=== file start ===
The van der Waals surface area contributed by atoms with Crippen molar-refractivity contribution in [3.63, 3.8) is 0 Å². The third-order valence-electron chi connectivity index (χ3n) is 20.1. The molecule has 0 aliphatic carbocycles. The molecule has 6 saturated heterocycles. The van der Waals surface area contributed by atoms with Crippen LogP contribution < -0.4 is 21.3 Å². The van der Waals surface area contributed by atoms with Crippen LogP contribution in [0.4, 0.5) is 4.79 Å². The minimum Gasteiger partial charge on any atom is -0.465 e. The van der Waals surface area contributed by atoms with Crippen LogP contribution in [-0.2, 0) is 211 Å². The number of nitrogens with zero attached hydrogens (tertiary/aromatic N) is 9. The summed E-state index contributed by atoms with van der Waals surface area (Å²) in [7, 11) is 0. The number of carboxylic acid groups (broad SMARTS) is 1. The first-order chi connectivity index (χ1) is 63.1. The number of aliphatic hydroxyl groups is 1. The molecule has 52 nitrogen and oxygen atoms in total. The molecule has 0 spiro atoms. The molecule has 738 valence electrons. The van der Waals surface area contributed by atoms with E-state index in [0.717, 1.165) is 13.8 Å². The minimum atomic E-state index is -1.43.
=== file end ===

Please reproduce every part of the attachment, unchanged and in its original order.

The van der Waals surface area contributed by atoms with Crippen molar-refractivity contribution in [3.63, 3.8) is 0 Å². The third-order valence-electron chi connectivity index (χ3n) is 20.1. The molecule has 0 aliphatic carbocycles. The molecule has 6 saturated heterocycles. The van der Waals surface area contributed by atoms with Crippen LogP contribution < -0.4 is 21.3 Å². The van der Waals surface area contributed by atoms with Crippen LogP contribution in [0.4, 0.5) is 4.79 Å². The minimum Gasteiger partial charge on any atom is -0.465 e. The van der Waals surface area contributed by atoms with Crippen LogP contribution in [-0.2, 0) is 211 Å². The number of nitrogens with zero attached hydrogens (tertiary/aromatic N) is 9. The summed E-state index contributed by atoms with van der Waals surface area (Å²) in [7, 11) is 0. The number of carboxylic acid groups (broad SMARTS) is 1. The first-order chi connectivity index (χ1) is 63.1. The number of aliphatic hydroxyl groups is 1. The molecule has 52 nitrogen and oxygen atoms in total. The molecule has 0 spiro atoms. The molecule has 738 valence electrons. The van der Waals surface area contributed by atoms with E-state index in [0.717, 1.165) is 13.8 Å². The minimum atomic E-state index is -1.43.